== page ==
When I go home, if I didn’t already eat, I cook a late dinner (although eating at eight or nine o’clock is average for Malagasy families) and, depending on how worn out I am, I go straight to bed or stay up to read, write, or watch a movie. My Friday nights typically end pretty early, though—there is still more to do on Saturday!
Thursdays are my day off, but they often end up just as full as the rest of the week. I always get up early enough to go on a walk with my host mom and then we join the SALT community for chapel afterwards. On some Thursdays, I head to the market right after chapel ends. Other times I go home and wash my laundry (by hand!) so that it has the whole day to dry on the clothesline outside. I might run errands, meet with students, help the SALT staff translate reports from French to English, or read in my hammock on my back porch. I often treat myself and go out for lunch, either with Krista, the other YAGM in Fianar, or on my own. Sometimes I wander around Fianar and explore the city. Back home, I catch up on my blog, work on my next newsletter, and post new pictures on Facebook (when the wi-fi in my apartment cooperates). I finish my lesson plans for Friday, and sometimes I have a meeting with my SALT co-teacher or Saturday English Course co-teachers. I might clean my apartment, visit with my host family and/or my neighbors, practice clarinet (which I’m teaching myself how to play), or check other various tasks off of my to-do list. Most Thursdays I also make time to Skype with family and friends back home. A day off it may be, but there is always plenty to keep me busy!
Most mornings, I wake up before my alarm clock. The day starts when the sun rises, so it’s not uncommon to hear the neighbor kids playing, power tools whirring, car engines starting, the water pump running, or One Direction songs blasting from outside well before seven o’clock. Wednesday is my day to “sleep in.” Back in the U.S., I considered waking up after 10 sleeping in. Here, I feel like I slept in if I make it to my 7:30 alarm without being woken up earlier. I don’t go for a walk or to chapel on Wednesdays; instead, I set out for Amboaloboka, a young women’s vocational school where I spend my morning. It’s a 45-minute walk one way, and it is, in fact, uphill both ways. (I’m not kidding—Fianar is built on many, many hills, so you have to go up and down no matter where you go.)
Every weekday morning at SALT, there is a short chapel service before classes begin. The chapel bell rings twice: once to summon people to chapel (I like to think of it as the warning bell) and again to mark the beginning of the service 15 minutes later. An assortment of students, professors, staff, and visitors gather in the chapel that used to serve as the neighborhood church—until the congregation grew too large. Chapel, like church, always begins on time. When the bell ceases its ringing, the day’s speaker announces a hymn. A different person leads the service each day and is responsible for selecting a hymn and a scripture reading, as well as leading a prayer and giving a short sermon. (“Short” sermons last roughly 10 minutes, minimum. The full-length sermons on Sundays can last for upwards of 30 minutes.) The speaker almost always speaks in Malagasy, which is a good time for me to practice my comprehension. Recently, though, my students have begun to offer to translate for me; it gives them another opportunity to practice their English. It’s exciting to see them so eager to put their language skills into practice outside of class. To conclude the service anywhere from 15 to 30 minutes later, Dr. Lotera, the Dean of SALT, gives the day’s announcements, followed by anyone else who has something to announce. On special occasions, if there is a guest, for example, the SALT choir sings. Then, we are dismissed. For the next five to ten minutes, we greet each other, shaking hands and checking in with anyone within reach. The students head off to class, the library, or the computer lab, and I usually head home.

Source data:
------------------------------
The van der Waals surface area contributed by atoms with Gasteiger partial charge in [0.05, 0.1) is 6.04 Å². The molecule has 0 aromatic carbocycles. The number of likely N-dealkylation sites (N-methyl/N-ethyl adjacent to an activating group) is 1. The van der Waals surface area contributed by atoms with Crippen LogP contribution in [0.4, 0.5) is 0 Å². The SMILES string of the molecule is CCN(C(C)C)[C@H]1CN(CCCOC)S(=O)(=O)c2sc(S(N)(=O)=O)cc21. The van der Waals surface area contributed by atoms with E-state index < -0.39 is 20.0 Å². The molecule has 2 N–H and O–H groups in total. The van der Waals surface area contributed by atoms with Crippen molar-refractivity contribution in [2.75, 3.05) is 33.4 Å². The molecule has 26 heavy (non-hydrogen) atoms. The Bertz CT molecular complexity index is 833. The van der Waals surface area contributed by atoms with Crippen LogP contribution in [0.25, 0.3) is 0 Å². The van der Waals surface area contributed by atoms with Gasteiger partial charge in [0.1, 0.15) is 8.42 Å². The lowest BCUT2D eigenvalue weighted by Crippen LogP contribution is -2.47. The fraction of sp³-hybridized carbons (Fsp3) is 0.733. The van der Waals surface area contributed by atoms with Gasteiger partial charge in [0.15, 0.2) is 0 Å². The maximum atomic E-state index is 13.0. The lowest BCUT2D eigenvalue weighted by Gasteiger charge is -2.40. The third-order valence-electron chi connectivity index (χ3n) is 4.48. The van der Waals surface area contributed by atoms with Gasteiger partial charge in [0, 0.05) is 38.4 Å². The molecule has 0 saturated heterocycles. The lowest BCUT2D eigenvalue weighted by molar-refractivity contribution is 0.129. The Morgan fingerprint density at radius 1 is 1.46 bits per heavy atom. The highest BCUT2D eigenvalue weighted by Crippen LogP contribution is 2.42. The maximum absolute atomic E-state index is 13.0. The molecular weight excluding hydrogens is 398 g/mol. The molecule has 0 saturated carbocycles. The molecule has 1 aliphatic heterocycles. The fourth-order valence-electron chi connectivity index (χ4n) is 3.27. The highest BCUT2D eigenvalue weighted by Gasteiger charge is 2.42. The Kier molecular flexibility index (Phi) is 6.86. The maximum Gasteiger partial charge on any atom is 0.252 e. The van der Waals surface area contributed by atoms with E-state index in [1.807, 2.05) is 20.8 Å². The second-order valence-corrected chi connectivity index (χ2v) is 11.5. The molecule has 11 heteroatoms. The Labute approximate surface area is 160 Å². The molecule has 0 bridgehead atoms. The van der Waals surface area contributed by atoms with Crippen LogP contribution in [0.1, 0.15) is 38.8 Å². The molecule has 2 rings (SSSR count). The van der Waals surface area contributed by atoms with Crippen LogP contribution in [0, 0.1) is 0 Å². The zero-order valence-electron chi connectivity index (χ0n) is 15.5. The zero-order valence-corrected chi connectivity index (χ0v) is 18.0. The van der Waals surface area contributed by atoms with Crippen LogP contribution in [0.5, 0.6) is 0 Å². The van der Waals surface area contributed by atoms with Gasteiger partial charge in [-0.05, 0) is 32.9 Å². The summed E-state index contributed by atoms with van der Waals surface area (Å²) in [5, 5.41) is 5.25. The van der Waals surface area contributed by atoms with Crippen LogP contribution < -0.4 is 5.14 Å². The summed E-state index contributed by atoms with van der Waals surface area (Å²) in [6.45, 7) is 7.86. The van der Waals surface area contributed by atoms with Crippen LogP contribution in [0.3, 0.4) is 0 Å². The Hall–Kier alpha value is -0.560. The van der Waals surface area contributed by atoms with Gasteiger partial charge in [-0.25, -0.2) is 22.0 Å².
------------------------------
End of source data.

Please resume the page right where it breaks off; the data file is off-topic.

On Mondays, I wake up at the same time as the sun. My host mom meets me outside my apartment and together we head out for a brisk morning walk. The scenery along our walking routes is incredible! Fianarantsoa belongs to Madagascar’s highland region, and I am still awed every day by the beauty of the mountainous landscape.
After class, I often stop in at the nearby supermarché, or grocery store, to pick up things like milk and pasta that I don’t buy at the open-air market where I do most of my shopping. If I have no other errands to run, I have the day to myself until early afternoon.
Tratry ny taona (Happy New Year) from Madagascar! Check out my latest newsletter here.